400% Return On Investment over 5 years: Why I Sold My Real Estate Investment

Published by Bryce Foster on

 

I’ve had a pretty good run with my first investment.  It’s made money every year and I’m confident I could repeat it (if the market conditions ever change). 

 

But for a few major factors I’ve decided to list it and sell it (for a nice gain).  The following reasons are my high level thought process around my decision. 

 

Future Capital Expenses

 

My building was OLD.  And with age comes capital expenditures.  Things like the furnaces, Air Conditioning, plumbing fixtures are ALL up for replacement within the next few years.

 

Based on my general estimates, I’d be spending 30-40k to replace all the things that aren’t up to standards (and probably some that I don’t know about yet).

 

Now there is generally nothing wrong with maintenance expenenses, you build it into the profitability of the building when you first buy it.  However, it’s worth considering your immediate exposure (risk) to repairs when deciding whether or not to sell NOW.

 

Real Estate Cycle (Macro)

 

These past 10 years have been the longest uninterrupted cycle of property and stock market growth in history.  And while real estate values haven’t gone to the moon and back, they have been steadily creeping up since the madness of 2009.  

 

History tells us that property does not in fact go up forever, and down cycles/recessions are a natural part of the game.  

 

Basic logic dictates that since we haven’t had a down cycle in awhile we are due for one sooner rather than later. Add the greatest economic contraction of all time (thanks to the virus) and it seems pretty obvious real estate won’t just keep shooting up.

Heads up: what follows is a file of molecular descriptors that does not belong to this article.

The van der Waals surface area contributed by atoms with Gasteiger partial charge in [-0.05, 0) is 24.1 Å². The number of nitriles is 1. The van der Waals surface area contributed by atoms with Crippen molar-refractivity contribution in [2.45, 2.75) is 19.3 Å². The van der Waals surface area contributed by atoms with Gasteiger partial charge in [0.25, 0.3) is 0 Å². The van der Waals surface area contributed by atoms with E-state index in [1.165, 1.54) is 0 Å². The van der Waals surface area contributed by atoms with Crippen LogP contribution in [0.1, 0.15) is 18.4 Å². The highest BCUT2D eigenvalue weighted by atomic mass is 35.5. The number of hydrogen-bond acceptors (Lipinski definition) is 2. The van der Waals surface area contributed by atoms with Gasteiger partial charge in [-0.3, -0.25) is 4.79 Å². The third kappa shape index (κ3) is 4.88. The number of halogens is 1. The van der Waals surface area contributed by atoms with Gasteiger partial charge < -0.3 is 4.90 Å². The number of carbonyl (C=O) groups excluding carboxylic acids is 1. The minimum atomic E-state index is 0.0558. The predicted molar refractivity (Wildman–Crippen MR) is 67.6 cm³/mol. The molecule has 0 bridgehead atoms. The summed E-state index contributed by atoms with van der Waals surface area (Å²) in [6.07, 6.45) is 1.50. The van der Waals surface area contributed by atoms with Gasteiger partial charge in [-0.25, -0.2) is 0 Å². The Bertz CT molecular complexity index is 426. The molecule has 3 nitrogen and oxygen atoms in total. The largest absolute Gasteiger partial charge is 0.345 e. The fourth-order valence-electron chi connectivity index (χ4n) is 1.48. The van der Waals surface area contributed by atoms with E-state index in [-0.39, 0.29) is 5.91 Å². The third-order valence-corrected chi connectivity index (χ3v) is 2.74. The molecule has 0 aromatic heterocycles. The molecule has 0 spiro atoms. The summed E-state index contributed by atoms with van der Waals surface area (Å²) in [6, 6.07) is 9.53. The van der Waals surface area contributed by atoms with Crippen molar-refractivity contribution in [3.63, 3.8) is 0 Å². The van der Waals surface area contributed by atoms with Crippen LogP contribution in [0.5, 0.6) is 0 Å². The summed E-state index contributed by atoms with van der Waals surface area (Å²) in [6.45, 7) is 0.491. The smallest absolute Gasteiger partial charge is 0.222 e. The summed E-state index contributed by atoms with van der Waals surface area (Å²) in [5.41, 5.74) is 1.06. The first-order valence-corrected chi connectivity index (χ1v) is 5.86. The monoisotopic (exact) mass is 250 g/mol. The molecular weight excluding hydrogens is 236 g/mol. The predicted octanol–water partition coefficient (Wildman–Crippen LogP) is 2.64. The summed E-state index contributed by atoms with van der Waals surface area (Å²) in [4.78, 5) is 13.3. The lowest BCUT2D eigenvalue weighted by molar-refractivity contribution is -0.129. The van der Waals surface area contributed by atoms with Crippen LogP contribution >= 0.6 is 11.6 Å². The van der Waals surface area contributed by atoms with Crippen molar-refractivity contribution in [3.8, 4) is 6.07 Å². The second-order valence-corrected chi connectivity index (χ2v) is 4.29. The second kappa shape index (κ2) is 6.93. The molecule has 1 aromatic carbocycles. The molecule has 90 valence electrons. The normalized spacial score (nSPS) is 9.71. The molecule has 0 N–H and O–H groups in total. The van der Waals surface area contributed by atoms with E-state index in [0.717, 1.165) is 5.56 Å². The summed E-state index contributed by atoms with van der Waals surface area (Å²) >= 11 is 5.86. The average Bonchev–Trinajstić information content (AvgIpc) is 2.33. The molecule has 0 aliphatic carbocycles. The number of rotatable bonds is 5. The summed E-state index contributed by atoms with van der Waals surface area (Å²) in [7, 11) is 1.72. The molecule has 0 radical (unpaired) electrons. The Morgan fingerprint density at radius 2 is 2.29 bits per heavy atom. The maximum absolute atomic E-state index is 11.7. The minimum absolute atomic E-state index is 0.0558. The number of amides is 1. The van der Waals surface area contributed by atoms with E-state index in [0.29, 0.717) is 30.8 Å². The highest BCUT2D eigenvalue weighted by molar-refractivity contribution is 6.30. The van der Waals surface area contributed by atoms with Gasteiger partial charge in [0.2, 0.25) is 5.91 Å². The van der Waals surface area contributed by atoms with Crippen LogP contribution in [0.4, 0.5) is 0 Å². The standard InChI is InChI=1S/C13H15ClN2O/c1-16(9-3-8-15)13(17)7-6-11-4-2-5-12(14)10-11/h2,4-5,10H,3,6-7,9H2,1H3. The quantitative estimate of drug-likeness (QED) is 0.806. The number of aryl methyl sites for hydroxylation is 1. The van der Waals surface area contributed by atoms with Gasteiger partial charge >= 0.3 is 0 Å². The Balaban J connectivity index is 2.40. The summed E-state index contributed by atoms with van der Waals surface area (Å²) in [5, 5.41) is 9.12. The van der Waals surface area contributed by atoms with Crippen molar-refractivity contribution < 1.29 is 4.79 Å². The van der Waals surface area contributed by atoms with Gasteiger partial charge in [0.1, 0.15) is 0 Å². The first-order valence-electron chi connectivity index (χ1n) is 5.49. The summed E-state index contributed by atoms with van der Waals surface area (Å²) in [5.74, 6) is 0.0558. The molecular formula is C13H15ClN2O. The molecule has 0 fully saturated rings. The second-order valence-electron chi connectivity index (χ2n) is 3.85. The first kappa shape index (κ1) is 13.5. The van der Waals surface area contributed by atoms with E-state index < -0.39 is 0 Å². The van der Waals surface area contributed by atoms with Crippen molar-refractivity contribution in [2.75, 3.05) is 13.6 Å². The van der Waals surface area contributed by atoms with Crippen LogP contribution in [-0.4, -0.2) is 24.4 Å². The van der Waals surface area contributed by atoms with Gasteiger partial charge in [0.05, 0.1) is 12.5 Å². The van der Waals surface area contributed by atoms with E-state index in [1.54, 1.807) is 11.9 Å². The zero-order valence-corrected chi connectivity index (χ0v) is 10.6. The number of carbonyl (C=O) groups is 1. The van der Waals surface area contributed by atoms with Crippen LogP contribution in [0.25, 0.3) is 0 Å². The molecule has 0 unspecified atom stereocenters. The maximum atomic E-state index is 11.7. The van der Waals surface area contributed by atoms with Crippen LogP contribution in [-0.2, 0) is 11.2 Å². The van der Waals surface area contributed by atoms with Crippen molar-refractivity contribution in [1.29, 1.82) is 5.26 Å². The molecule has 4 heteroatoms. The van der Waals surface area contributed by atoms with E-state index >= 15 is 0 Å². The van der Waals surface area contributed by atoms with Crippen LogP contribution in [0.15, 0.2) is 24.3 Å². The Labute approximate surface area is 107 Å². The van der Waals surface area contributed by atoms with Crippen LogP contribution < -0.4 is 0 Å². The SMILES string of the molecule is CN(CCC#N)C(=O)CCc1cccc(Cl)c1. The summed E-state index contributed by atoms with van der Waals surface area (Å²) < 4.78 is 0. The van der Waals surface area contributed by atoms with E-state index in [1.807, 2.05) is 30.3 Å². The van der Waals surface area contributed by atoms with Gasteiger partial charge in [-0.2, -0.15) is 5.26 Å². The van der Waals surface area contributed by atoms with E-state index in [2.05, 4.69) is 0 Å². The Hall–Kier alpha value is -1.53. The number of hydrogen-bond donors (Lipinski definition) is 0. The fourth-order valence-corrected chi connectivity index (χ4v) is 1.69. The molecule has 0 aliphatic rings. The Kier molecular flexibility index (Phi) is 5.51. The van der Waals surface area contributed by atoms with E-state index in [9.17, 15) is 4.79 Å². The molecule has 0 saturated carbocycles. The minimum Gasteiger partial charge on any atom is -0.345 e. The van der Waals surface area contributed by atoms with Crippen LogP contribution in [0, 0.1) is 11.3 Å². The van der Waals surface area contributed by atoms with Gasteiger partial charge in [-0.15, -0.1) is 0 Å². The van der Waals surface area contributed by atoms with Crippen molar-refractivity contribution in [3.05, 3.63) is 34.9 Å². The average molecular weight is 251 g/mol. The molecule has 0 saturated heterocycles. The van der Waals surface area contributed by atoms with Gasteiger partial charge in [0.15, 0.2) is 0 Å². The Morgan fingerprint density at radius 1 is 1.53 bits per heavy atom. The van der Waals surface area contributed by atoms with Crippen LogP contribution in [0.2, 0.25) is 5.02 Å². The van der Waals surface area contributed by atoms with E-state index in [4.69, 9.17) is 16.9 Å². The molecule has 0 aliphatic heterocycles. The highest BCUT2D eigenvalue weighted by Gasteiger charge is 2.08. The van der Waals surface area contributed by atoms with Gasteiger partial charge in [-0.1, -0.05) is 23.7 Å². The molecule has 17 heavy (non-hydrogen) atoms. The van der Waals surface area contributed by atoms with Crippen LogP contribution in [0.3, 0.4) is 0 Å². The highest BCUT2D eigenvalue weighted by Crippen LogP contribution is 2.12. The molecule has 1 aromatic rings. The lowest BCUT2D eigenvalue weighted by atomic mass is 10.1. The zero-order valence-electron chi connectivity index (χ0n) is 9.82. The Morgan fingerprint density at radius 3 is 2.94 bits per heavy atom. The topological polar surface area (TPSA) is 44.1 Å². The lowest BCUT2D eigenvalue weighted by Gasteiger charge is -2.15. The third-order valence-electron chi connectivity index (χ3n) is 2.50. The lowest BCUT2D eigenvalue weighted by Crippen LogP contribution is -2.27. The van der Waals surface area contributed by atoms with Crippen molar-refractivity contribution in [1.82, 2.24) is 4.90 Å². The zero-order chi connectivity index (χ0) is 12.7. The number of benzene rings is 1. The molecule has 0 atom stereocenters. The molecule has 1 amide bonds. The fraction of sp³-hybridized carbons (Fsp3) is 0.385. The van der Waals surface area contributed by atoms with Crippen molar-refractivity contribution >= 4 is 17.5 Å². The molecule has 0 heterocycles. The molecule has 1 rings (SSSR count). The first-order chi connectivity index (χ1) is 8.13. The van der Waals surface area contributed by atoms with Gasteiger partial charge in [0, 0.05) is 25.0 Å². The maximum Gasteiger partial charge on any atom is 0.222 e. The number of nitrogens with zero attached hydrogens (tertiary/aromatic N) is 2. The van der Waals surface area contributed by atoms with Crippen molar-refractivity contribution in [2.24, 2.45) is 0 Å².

That being said, by the magic of low interest rates (the lowest in history) and limited supply (places for sale) prices haven’t dipped yet, and I was able to get out of the property quickly and profitably.  

 

Market liquidity is a HUGE factor in when to sell your place.  Usually people wait until times are tough and EVERYONE else is trying to sell.  This leads to lower prices and increasing desperation on your part.

 

The best move is to sell when the market is still ‘strong’ and there are more people buying than there are homes available (this is the case right now). 

 

Real Estate In My Neighborhood (Micro)

 

My property is located in a lower middle class neighborhood in Chicago.  While the neighborhood will likely improve over the next 20 years,  there are no real catalysts for change over the next 2-4 years.  

 

If I had a property rapidly appreciating in a HOT neighborhood, it may change my decision to sell. 

 

Bearish On Chicago

 

Chicago has several big things working against it.

 

First, the city is dead broke (beyond broke) and has a strong history of raising taxes and mismanaging the shit out all the money the take in.  This will only worsen and continue with the current ‘crisis’. 

 

Rents are not going up.  In my neighborhood, the prices of my rentals have barely moved in years (sagged if anything). 

 

Evictions are banned.  Currently, you can’t even evict a tenant if they spit on your shoes and stop paying for months.  On my little 2 unit apartment building that could mean over a year without income (and no recourse).

 

Sell Near the Top 

 

Selling near the top is hard to do because things are going generally pretty well.  There’s always the worry of selling and watching your property continue to climb in value….

But in today’s uncertain times, it makes sense to have teh cash available to be opportunistic and invest in something bigger.  My ultimate decision was to take my profits, remove the risk (of continuing to own it) and be perfectly positioned to buy again when the market truly falls.

 

Until then, it’s time to do the hard thing.  Sit and patiently wait for the right opportunity….

 

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